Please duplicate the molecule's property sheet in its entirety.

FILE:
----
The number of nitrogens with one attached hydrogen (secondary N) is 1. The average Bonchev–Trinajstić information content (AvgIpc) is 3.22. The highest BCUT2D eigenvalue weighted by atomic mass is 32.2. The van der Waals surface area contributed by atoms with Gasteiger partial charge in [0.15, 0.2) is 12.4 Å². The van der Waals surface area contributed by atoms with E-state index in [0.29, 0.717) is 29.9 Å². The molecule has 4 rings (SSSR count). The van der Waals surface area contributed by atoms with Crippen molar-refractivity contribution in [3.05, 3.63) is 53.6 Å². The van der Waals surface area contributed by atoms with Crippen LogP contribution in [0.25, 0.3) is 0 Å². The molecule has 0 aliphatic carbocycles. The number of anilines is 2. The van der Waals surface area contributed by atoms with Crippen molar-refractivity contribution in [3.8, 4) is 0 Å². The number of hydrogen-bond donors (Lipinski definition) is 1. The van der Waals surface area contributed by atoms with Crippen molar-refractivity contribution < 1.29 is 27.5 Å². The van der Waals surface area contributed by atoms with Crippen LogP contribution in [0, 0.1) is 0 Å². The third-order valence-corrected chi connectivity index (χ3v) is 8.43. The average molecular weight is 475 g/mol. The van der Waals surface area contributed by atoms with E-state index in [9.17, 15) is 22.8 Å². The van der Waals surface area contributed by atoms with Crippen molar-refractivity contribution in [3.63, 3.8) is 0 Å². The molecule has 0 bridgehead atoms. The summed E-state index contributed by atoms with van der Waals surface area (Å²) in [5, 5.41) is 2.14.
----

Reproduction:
The number of nitrogens with one attached hydrogen (secondary N) is 1. The average Bonchev–Trinajstić information content (AvgIpc) is 3.22. The highest BCUT2D eigenvalue weighted by atomic mass is 32.2. The van der Waals surface area contributed by atoms with Gasteiger partial charge in [0.15, 0.2) is 12.4 Å². The van der Waals surface area contributed by atoms with E-state index in [0.29, 0.717) is 29.9 Å². The molecule has 4 rings (SSSR count). The van der Waals surface area contributed by atoms with Crippen molar-refractivity contribution in [3.05, 3.63) is 53.6 Å². The van der Waals surface area contributed by atoms with Crippen LogP contribution in [0.25, 0.3) is 0 Å². The molecule has 0 aliphatic carbocycles. The number of anilines is 2. The van der Waals surface area contributed by atoms with Crippen molar-refractivity contribution in [3.8, 4) is 0 Å². The number of hydrogen-bond donors (Lipinski definition) is 1. The van der Waals surface area contributed by atoms with Crippen molar-refractivity contribution < 1.29 is 27.5 Å². The van der Waals surface area contributed by atoms with Crippen LogP contribution in [0, 0.1) is 0 Å². The third-order valence-corrected chi connectivity index (χ3v) is 8.43. The average molecular weight is 475 g/mol. The van der Waals surface area contributed by atoms with E-state index in [9.17, 15) is 22.8 Å². The van der Waals surface area contributed by atoms with Crippen molar-refractivity contribution in [3.63, 3.8) is 0 Å². The molecule has 0 bridgehead atoms. The summed E-state index contributed by atoms with van der Waals surface area (Å²) in [5, 5.41) is 2.14.